The roller coaster of emotions has certainly steadied from that day. I did struggle a lot getting back in the groove of this reality, but continuing to move forward and staying active has definitely been the key.

9 thoughts on “Reminising”

  1. I find the best way to get over one phase of my life is to plan for another. There’s nothing in the world that will bring the same satisfaction as hiking in the wilderness. How can you top the PCT hike? Attempt the triple crown. After that there’s Europe with the Alps and Pyrenees. Then Nepal, Patagonia, etc. There are endless challenges to take on in the world and you are very young. Start making new plans.

  2. Thanks for putting in words what I feel about another phase of life. Guess you just can’t escape those phases (don’t know if I’d want to).

  3. Thus the reason you’ll never stop exploring, adventuring, traveling, challenging yourself . . . you’ve got the bug and you’ll never be rid of it.

  4. I found your blog on the PCT website and found your story to be very inspirational. I’ve dreamed of thru hiking for several years now and plan to when my youngest graduates from high school. The emotions you have post hike are just how I would imagine. Thank you so much for sharing.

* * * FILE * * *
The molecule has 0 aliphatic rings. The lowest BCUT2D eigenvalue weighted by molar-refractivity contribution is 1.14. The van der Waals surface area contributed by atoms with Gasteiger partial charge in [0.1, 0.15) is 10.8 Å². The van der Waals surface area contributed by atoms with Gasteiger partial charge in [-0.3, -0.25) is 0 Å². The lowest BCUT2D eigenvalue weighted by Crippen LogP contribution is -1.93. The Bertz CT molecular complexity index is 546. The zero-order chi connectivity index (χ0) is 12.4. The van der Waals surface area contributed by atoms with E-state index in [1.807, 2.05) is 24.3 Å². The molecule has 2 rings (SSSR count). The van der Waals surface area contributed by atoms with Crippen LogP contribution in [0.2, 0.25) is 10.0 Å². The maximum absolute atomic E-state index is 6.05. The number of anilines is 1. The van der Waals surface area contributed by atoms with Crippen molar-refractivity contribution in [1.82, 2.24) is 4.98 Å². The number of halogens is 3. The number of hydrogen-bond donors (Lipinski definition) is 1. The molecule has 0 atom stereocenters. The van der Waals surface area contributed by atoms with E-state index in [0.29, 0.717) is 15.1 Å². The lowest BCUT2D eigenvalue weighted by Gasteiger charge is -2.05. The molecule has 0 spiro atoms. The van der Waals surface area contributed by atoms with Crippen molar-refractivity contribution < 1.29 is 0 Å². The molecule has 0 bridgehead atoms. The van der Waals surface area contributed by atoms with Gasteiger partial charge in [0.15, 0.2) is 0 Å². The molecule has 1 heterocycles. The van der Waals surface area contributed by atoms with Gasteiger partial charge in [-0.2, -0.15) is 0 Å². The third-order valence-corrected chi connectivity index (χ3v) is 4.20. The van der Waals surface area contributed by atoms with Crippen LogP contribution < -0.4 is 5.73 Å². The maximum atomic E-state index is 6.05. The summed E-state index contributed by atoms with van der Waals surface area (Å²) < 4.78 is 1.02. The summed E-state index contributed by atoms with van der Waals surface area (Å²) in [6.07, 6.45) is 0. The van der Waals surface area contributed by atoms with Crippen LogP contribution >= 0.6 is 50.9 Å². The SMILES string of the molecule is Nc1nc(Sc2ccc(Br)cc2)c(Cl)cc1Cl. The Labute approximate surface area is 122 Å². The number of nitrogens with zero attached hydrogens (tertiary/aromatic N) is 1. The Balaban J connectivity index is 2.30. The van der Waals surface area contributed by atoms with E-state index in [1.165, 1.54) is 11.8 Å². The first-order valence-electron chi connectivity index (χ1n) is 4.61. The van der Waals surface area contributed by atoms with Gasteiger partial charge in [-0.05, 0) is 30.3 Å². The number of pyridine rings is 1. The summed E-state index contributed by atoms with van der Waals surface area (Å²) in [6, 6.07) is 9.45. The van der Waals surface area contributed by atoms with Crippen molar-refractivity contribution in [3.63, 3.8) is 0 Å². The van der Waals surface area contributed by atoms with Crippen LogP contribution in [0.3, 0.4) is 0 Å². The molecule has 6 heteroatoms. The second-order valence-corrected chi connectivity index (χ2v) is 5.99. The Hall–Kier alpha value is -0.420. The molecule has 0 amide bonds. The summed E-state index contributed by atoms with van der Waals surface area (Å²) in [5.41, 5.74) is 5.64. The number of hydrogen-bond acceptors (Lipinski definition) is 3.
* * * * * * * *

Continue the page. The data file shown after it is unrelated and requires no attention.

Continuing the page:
Mike in Benicia, CA

  5. Hello Rozanne,

    This post is amazing in your willingness to continue to share yourself and experiences with others. Also the timing is interesting in that I was just one week from the end of you PCT trek re-read! I started reading about 4 days ago. It’s amazing how much more detail you pick up when reading a second time, straight through. I watched all of the videos as well and spot read the comments.

    You have much going through your head but not to worry. The inspiration for new challenges will strike you in due time, you just need to let them come to YOU. You are young enough to accomplish a lot more, and old enough and have accomplished much, much more than most do in a lifetime. You have touched so many by sharing and were touched yourself by others you met on the trail and through the blog. You have acknowledged and expressed the reward of these contacts and must feel a fullness from that.

    If you were ever back in Vancouver (in the summer) and had the desire to hike some sections in Washington when it’s warm and not raining/snowing I would be honored to backpack with you. Not sure if this is considered revisiting the past but maybe knowing you can revisit helps to let go at the same time. Consider it an open invitation.